Superdiversity has become a popular term to depict the societal impact of migration in Europe, but does its heuristic value justify its popularity? The term superdiversity seems to be important to many scholars, but is it relevant to the lived experiences and applicable to the reality of migrants and non-migrants in societal institutions like education? This article aims to assess this heuristic value by applying superdiversity's connotations to findings of 125 interviews with students and teachers of a Dutch university of applied sciences. The two different configurations of diversity found, i.e. commonplace diversity and essentialist diversity, question superdiversity's heuristic value. First, students do not experience diversity as something exciting or 'super' or positive, as superdiversity authors suggest. Their main concerns, i.e. to enjoy education and to construct their identities in line with institutional demands, are not covered by the notion of superdiversity. Second, key descriptive meanings associated with superdiversity do not make sense to these configurations of diversity, i.e. discarding the ethno-focal lens and expectations of more or new and multilayered complexity. Findings point to conviviality, creolization, ethnic boundaries and groupism, not to superdiversity.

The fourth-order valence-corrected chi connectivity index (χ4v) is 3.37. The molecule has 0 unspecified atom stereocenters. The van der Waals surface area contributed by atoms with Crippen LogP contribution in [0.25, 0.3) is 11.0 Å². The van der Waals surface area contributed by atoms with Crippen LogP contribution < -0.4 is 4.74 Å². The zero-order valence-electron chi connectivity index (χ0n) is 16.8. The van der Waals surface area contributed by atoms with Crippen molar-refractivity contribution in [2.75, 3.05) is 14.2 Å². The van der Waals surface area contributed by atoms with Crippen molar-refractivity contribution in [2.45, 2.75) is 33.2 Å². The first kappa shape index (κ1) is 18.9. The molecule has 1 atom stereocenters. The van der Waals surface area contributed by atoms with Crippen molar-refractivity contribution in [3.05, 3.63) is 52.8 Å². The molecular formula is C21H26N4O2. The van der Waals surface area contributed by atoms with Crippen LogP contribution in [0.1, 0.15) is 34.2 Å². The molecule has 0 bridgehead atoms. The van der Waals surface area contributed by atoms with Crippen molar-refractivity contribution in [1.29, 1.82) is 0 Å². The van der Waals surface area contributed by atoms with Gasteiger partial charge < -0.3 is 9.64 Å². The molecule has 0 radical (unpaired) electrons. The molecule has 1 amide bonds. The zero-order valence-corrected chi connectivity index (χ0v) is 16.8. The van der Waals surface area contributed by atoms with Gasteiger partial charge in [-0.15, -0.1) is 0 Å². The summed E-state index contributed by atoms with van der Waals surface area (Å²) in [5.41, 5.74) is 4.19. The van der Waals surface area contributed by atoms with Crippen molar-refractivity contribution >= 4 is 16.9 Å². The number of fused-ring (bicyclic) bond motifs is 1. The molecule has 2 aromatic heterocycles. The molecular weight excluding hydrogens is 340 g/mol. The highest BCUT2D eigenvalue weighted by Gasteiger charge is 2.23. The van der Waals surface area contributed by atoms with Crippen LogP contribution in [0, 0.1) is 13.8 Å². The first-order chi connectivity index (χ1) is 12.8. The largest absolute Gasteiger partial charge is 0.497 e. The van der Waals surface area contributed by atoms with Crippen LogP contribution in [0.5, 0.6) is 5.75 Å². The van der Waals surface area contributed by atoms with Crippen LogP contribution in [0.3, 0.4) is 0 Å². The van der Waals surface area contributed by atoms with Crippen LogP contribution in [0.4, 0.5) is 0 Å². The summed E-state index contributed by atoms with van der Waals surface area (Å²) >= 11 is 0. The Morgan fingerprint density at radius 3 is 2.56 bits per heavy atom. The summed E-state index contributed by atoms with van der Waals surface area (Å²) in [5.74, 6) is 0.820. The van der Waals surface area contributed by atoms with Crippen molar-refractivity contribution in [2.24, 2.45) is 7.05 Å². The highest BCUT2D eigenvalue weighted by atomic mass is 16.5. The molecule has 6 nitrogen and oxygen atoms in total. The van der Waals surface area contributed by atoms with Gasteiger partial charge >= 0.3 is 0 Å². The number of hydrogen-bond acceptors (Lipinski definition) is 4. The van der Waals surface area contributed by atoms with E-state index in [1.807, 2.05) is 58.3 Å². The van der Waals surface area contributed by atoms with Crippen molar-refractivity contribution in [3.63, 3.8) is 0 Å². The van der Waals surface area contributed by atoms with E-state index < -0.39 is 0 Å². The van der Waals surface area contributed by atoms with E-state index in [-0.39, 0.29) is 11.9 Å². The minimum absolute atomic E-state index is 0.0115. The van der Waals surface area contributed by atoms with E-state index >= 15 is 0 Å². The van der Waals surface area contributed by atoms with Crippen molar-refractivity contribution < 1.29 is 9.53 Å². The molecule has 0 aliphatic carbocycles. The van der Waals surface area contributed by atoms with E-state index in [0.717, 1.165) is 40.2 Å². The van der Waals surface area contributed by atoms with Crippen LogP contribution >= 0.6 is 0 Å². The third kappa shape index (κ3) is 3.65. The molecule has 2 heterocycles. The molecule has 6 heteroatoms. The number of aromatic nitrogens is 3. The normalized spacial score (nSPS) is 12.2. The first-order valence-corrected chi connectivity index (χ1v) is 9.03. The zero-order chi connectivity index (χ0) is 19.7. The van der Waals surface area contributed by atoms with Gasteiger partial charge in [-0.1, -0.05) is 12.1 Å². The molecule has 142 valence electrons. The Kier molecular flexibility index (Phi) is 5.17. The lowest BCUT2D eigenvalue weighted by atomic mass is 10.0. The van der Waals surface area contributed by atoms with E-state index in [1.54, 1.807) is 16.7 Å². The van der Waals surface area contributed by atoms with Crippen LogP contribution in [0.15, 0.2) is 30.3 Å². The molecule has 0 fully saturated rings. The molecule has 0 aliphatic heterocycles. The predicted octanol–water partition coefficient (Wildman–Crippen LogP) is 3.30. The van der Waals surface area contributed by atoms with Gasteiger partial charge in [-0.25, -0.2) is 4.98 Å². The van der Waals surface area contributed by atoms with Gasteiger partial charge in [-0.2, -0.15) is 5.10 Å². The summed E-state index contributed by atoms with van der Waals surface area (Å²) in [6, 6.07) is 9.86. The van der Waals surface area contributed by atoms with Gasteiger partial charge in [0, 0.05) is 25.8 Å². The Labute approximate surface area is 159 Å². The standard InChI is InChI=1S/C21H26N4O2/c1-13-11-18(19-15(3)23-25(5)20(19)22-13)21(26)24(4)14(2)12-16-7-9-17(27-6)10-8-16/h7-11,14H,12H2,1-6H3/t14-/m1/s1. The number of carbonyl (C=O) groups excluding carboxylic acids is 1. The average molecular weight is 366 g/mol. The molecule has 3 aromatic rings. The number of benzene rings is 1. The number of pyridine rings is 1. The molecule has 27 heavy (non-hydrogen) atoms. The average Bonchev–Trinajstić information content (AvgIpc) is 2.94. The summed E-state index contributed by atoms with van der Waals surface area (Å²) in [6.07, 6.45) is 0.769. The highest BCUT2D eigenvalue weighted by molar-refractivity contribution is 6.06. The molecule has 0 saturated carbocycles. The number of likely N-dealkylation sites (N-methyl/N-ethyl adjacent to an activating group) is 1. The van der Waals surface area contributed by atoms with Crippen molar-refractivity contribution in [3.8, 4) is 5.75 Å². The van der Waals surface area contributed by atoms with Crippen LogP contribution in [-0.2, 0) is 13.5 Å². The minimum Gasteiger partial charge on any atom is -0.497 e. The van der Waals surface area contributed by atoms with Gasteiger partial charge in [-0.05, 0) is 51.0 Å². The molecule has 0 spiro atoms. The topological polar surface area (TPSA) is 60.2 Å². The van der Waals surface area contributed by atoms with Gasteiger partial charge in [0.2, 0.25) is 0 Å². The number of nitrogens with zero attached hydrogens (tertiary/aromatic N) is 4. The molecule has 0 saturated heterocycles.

- Commonplace diversity
- ethnic boundaries